"Breathless": Fool and Cool

in 38th Rotterdam International Film Festival

by Firat Yücel

The genius of Breathless (Ddongpari), by director Yang-Ik Juni, lies in its ability to transform a rather melodramatic and over-calculated narrative into a study of the causes and consequences of violence with masterly acted scenes which do not seem calculated at all. The naturalism and ambiguity of Breathless’ vivid everyday life sequences contradict with its calculated and tidy storyline, as if the movie is aware of its own reductionist “cause and effect” equations. There lies the great dilemma but also the great beauty and profundity of Breathless: it builds a huge web of causes and effects, yet at the same time it never allows you to think just in terms of causality. It gives you an easy formulation on the causes of violence, and it gradually deprives you of this formulation with every passing second. For most of the movie, one has to see “the big picture” to understand its depth; with Breathless it’s rather the opposite: you have to forget about the big picture, and reckon its details. You have to let the subtleties rule over the mathematics of the narrative. At times it feels like watching an Old Boy-like revenge movie narrated with the more naturalistic sensibility of Oasis. Thinking in a Korean cinema context, Breathless stands in between these two films; borrowing the best qualities of them and blending them together to create a new and fresh sensibility.

In order to make the viewer identify with the ‘bad guy’, the movie needs to take the risk of conveying an over-naive, over-romantic and even unrealistic feeling, since every move of the movie may feel like a dishonest strategy to make the viewer sympathize with him/her. It either has to present its anti-hero sympathetic in certain ways or make him/her seem cool and charismatic. In the Coppola-Scorsese-Mann tradition of gangster movies, the mechanics of identification depend on the bad guys’ coolness. The viewer unconsciously adores the gangsters’ cold-blooded techniques and skills; feeling like a ‘wanna-be gangster’. And in the Hollywood tradition, it is rather the sympathetic qualities that makes the gangster identifiable; the viewer somehow knows that actually the gangster is ‘good hearted’, and waits for that moment in which he reveals the good in him/her. At first glance Breathless also feels as if it will employ the same identification mechanisms. Yet it gradually breaks away from both traditions. Even the first scene says a lot about this: A man is beating a woman. Then another man comes along (main character) and beats the beater. At that point the viewer may think like “OK, this is the hero”. Yet the scene continues and the man who beats the beater starts to beat the woman, blaming her for not fighting back. From a certain perspective this attitude of him may also be called heroic, cool or even wise. But it surely is violent, vulgar and even ridiculous. The viewer does not know if she/he is to laugh or get angry, to adore the guy or to degrade him.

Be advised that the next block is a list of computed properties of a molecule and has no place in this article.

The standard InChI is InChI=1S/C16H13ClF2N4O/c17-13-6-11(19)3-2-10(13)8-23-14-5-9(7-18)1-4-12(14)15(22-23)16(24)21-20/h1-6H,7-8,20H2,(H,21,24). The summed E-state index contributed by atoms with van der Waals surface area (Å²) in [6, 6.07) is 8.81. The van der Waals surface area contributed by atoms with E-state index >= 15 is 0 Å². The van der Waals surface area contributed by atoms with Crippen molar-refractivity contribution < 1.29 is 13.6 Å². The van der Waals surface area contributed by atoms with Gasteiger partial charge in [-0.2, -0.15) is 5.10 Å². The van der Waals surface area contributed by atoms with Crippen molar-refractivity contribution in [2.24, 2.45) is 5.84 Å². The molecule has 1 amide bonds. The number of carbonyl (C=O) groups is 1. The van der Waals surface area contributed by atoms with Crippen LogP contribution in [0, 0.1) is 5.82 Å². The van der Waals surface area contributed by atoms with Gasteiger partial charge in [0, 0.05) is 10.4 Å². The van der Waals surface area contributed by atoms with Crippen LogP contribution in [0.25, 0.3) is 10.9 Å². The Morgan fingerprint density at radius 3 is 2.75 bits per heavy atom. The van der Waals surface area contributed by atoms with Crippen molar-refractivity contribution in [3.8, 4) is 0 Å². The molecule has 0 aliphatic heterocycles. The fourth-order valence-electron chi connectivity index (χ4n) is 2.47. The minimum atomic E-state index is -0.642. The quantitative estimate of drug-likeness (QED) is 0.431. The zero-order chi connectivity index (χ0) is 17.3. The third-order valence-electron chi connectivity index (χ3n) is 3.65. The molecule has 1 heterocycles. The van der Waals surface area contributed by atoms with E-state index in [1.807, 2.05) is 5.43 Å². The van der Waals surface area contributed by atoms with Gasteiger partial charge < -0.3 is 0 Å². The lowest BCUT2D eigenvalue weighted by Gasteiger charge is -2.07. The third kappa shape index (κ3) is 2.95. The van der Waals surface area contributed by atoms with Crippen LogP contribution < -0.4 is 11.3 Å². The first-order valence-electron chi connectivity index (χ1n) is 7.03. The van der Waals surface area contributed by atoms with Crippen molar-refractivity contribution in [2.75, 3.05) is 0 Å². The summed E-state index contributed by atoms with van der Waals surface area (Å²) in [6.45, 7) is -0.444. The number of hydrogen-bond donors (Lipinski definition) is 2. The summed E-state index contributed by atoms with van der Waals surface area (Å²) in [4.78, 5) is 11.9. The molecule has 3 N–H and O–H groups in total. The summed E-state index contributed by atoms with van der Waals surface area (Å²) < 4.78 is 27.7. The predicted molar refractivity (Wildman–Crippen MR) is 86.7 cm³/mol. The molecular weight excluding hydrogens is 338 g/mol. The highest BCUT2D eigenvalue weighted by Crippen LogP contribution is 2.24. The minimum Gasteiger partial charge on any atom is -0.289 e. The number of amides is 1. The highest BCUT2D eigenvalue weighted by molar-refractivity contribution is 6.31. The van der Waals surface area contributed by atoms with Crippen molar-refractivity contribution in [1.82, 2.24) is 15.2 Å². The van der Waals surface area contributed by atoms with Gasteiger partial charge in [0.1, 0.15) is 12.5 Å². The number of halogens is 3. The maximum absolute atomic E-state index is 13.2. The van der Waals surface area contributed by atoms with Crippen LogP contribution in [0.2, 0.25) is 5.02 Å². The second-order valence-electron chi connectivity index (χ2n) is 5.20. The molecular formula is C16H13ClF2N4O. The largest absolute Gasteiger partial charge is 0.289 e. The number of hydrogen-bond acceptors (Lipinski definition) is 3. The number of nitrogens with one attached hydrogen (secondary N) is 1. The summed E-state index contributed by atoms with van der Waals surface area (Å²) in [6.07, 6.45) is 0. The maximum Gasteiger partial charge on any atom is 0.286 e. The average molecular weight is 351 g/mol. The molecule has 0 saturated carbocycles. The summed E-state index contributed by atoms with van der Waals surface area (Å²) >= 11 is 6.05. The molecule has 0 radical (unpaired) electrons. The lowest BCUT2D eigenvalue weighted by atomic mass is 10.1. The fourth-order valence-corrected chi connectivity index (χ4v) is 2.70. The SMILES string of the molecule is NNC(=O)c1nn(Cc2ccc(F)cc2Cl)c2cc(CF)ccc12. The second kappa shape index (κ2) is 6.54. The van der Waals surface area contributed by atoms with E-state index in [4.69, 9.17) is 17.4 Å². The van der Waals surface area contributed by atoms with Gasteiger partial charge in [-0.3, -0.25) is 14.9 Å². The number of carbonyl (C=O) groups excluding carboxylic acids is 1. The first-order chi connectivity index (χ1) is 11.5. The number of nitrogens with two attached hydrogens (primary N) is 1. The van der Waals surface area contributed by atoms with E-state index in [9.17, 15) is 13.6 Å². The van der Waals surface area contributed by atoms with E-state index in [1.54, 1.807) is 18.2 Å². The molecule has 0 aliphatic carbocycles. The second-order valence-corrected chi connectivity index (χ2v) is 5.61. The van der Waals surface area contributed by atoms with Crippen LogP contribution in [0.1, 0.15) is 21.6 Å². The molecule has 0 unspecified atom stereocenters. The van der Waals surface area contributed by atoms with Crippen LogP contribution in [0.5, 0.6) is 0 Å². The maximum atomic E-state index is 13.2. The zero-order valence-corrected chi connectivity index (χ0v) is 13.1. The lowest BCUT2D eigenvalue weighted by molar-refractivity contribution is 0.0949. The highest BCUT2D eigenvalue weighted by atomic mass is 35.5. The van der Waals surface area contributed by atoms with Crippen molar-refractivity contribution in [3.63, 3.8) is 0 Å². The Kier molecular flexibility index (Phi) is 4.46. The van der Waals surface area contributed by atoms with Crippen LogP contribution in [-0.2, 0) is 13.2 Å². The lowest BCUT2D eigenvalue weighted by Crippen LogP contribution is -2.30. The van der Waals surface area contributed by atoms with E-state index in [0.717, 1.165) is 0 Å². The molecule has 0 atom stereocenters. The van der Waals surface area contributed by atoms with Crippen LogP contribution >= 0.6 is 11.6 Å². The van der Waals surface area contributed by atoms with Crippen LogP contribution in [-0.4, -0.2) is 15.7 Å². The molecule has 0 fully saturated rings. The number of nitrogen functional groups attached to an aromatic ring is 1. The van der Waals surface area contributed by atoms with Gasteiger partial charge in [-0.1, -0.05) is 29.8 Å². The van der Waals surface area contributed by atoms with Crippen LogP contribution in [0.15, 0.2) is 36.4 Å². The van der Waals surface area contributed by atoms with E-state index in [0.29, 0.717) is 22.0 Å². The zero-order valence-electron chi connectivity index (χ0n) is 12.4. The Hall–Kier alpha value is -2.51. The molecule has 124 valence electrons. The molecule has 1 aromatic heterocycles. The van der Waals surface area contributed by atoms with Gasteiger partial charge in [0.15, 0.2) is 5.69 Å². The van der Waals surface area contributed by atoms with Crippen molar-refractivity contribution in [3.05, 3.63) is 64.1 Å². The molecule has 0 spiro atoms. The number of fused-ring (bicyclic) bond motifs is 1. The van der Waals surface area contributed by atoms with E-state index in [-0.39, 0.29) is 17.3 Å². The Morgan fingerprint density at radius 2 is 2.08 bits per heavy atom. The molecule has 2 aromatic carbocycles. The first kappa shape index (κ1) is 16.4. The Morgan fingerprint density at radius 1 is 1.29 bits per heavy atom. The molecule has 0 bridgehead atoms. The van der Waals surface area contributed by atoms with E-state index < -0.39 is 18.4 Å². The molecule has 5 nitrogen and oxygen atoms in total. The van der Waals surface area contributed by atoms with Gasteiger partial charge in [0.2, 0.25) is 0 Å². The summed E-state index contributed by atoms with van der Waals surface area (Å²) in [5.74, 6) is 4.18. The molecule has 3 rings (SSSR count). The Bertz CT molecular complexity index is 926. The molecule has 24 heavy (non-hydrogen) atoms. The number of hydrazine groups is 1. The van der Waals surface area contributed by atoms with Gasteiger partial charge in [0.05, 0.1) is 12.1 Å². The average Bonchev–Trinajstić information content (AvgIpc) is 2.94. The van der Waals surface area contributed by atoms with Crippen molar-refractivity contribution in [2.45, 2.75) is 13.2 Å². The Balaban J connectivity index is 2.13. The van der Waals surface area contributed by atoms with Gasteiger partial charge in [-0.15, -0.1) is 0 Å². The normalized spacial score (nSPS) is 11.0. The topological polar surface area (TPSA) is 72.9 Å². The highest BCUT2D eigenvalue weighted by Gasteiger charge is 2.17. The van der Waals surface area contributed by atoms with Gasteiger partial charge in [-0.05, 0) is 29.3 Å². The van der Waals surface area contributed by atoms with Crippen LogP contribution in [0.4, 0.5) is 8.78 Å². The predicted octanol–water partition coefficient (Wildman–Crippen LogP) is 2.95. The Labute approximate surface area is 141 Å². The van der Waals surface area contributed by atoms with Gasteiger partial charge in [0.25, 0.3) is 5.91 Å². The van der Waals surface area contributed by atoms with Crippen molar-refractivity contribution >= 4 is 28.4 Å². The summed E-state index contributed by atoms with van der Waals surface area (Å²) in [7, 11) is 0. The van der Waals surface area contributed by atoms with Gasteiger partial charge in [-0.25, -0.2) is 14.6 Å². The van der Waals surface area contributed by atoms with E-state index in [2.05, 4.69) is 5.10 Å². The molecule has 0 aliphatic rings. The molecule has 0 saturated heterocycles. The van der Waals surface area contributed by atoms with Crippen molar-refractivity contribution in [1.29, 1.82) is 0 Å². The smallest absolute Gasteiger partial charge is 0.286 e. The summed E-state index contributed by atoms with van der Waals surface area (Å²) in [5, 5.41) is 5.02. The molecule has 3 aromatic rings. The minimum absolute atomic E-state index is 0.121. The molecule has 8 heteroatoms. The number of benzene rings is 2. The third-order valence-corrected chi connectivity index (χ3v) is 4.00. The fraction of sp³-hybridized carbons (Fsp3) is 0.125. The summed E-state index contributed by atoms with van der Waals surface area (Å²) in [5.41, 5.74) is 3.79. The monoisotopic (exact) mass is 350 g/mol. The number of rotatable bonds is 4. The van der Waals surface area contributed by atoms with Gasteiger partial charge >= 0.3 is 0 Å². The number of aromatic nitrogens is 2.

In fact in Breathless there is a very thin line between coolness and foolishness. For most of the time, one would not even know if some character is cool or merely an idiot. That’s what makes it unique in terms of identification strategies. Breathless is not concerned with viewers who would humiliate its characters. It does not try to make its characters appealing by concealing their stupidity. That is to say, it does not avoid absurd moments to make itself more romantic. There’s even a hint of slapstick in certain scenes that reflect the dialogues between the main character and his sister’s son.

Humiliation, coolness, stupidity, charisma, social status, prestige, violence for revenge, violence for redemption… All these constantly exchange places throughout the movie. In fact it’s hard to imagine a more playful film about the interchangeability of these values and emotions, which also feels more naturalistic at the same time. That is both the reason why the film eventually doesn’t feel calculated and why its strategies to make the viewer to identify with the anti-hero doesn’t feel too far-fetched.